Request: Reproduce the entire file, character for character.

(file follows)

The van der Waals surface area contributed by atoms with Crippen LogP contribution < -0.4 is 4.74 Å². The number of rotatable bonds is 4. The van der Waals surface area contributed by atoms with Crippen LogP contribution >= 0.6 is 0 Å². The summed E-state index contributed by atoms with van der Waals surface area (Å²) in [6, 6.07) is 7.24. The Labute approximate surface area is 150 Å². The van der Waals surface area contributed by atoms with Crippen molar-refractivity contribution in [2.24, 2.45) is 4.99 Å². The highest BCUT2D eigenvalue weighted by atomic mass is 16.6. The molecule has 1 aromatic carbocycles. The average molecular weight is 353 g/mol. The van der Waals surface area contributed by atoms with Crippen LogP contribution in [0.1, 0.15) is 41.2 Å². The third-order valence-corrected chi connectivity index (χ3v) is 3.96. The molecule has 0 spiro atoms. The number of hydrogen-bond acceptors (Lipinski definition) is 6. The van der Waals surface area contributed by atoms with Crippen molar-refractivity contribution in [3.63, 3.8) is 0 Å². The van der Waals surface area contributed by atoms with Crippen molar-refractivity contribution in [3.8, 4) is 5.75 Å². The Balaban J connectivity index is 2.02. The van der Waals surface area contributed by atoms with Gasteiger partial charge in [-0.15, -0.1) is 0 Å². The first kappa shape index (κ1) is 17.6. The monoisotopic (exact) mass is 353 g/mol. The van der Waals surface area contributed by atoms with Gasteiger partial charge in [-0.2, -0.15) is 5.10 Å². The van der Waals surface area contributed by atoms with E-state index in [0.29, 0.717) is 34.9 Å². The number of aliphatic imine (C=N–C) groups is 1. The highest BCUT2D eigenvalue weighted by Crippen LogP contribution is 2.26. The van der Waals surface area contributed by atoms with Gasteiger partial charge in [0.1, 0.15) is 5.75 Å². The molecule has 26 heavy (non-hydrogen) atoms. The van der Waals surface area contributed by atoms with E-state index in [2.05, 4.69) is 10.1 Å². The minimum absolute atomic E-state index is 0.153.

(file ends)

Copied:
The van der Waals surface area contributed by atoms with Crippen LogP contribution < -0.4 is 4.74 Å². The number of rotatable bonds is 4. The van der Waals surface area contributed by atoms with Crippen LogP contribution >= 0.6 is 0 Å². The summed E-state index contributed by atoms with van der Waals surface area (Å²) in [6, 6.07) is 7.24. The Labute approximate surface area is 150 Å². The van der Waals surface area contributed by atoms with Crippen molar-refractivity contribution in [2.24, 2.45) is 4.99 Å². The highest BCUT2D eigenvalue weighted by atomic mass is 16.6. The molecule has 1 aromatic carbocycles. The average molecular weight is 353 g/mol. The van der Waals surface area contributed by atoms with Crippen LogP contribution in [0.1, 0.15) is 41.2 Å². The third-order valence-corrected chi connectivity index (χ3v) is 3.96. The molecule has 0 spiro atoms. The number of hydrogen-bond acceptors (Lipinski definition) is 6. The van der Waals surface area contributed by atoms with Crippen molar-refractivity contribution in [3.63, 3.8) is 0 Å². The van der Waals surface area contributed by atoms with Crippen molar-refractivity contribution in [3.8, 4) is 5.75 Å². The Balaban J connectivity index is 2.02. The van der Waals surface area contributed by atoms with Gasteiger partial charge in [-0.15, -0.1) is 0 Å². The first kappa shape index (κ1) is 17.6. The monoisotopic (exact) mass is 353 g/mol. The van der Waals surface area contributed by atoms with Gasteiger partial charge in [-0.2, -0.15) is 5.10 Å². The van der Waals surface area contributed by atoms with E-state index in [0.29, 0.717) is 34.9 Å². The number of aliphatic imine (C=N–C) groups is 1. The highest BCUT2D eigenvalue weighted by Crippen LogP contribution is 2.26. The van der Waals surface area contributed by atoms with Gasteiger partial charge in [0.1, 0.15) is 5.75 Å². The molecule has 26 heavy (non-hydrogen) atoms. The van der Waals surface area contributed by atoms with E-state index in [2.05, 4.69) is 10.1 Å². The minimum absolute atomic E-state index is 0.153.